NEW TESTAMENT CONTEXTUAL COMMENTARY
By Dr. Robert R Seyda
FIRST EPISTLE OF JOHN
CHAPTER FIVE (Lesson XV) 10/14/22
5:2 So you can find out how much you love God’s children – your brothers and sisters in the Lord – by how much you love and obey God.
William Loader (1944) says we can expect to love God’s children if we continue to love God and obey His commands. At one level, this is true because if we love God, we should keep His commands. But the Apostle John never remains at the level of obligation; there is more to Christian love than obligation and directives. From verse one, John argues about the natural connection between caring parents and their children. The same spontaneous linking should exist between loving God and loving His children. Where such loving does not happen, we are probably dealing with an understanding of God that is uninformed about love and denies God’s love for His creation. Such an attitude causes love and relationships to become personal ambition and authority. By doing so, these ill-informed Christians project careless conceit, which willingly dismisses people who do not fit into their narrative. Such is the approach of John’s opponents portrayed in this Epistle.
David Jackman (1945) believes that if we rightly understand faith in Jesus as a sign of the new birth, then the evidence of faith that John now enumerates is a confirmation of the unique relationship between the spiritually newborn child of God and their heavenly Father. There are three ways to demonstrate faith’s reality in a Christian’s life. Initially, love. As soon as we realize what happened to us through the new birth, our spiritual response is gratitude and love for God. He is now our heavenly Father; we are members of a new family. Then, we have a special affection for and interest in God’s children at the human level. Consequently, by loving all His children, we express gratefulness to our heavenly Father for all He has done for us. It not only applies to our love for the only-begotten Son, the Lord Jesus but also to all of God’s adopted children, as verse two makes clear.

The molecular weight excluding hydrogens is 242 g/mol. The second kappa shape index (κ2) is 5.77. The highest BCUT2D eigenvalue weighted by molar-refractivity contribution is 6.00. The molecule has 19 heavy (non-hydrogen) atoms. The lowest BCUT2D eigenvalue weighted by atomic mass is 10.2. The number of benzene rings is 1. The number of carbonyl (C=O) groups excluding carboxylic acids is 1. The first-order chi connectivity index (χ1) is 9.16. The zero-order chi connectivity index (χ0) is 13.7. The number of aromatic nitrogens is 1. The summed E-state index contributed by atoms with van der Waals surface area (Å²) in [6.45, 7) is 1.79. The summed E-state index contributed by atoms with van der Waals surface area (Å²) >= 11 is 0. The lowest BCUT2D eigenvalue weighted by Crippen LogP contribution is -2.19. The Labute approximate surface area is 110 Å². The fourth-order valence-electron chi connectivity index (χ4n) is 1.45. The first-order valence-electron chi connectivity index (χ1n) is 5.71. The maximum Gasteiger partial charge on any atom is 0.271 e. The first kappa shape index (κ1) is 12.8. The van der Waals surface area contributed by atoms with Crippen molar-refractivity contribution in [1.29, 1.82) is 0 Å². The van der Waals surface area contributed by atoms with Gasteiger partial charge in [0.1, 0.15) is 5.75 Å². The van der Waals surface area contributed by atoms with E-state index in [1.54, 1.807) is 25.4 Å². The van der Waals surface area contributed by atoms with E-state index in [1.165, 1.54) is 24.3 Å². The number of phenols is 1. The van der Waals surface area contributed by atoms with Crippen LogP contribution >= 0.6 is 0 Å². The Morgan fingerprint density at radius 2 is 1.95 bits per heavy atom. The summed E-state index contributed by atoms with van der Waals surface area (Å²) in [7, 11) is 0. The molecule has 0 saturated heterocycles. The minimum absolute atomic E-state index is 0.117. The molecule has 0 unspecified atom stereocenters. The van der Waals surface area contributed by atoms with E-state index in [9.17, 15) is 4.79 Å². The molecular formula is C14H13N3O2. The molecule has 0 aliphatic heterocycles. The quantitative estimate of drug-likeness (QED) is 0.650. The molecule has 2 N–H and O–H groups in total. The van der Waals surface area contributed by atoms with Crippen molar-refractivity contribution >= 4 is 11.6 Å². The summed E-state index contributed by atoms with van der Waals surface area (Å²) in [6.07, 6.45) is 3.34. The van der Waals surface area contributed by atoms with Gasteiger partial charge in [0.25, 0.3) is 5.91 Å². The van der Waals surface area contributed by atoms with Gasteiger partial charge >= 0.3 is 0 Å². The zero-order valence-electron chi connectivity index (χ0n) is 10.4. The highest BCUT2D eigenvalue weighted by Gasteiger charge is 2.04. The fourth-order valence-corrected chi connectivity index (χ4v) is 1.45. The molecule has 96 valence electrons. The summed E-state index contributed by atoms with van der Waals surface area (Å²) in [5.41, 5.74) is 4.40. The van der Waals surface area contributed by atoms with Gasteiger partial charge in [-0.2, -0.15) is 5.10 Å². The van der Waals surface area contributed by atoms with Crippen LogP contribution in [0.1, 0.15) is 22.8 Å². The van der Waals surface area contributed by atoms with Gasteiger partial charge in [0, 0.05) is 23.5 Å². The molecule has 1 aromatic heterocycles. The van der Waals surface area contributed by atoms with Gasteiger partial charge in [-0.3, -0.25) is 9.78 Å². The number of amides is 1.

John W. (Jack) Carter (1947) points to the fact that there is no work, no actions, no set of rules, no dress code, activities, or efforts; the rules we live by and how we determine our behavior neither provide for nor enhance eternal salvation. God’s Word and the Holy Spirit’s counsel teaches us that these are not agents of salvation; they are the fruit of a promised salvation already obtained. However, being informed of the Holy Spirit, there is a third indicator of true salvation: the desire to be obedient to the LORD. When John refers to keeping His commandments, he is not stating this as a law, nor is he referring solely to the Ten Commandments given to Moses in the First Covenant. Christians do not seek to obey God because He demands it: they desire to follow the LORD because of their love for Him. Furthermore, keeping His commandments is not adhering to a long list of written instructions. Instead, the constant submission to the guidance of the Holy Spirit informs our spirit and encourages us to make them consistent with God’s Word as revealed by the Spirit’s guidance.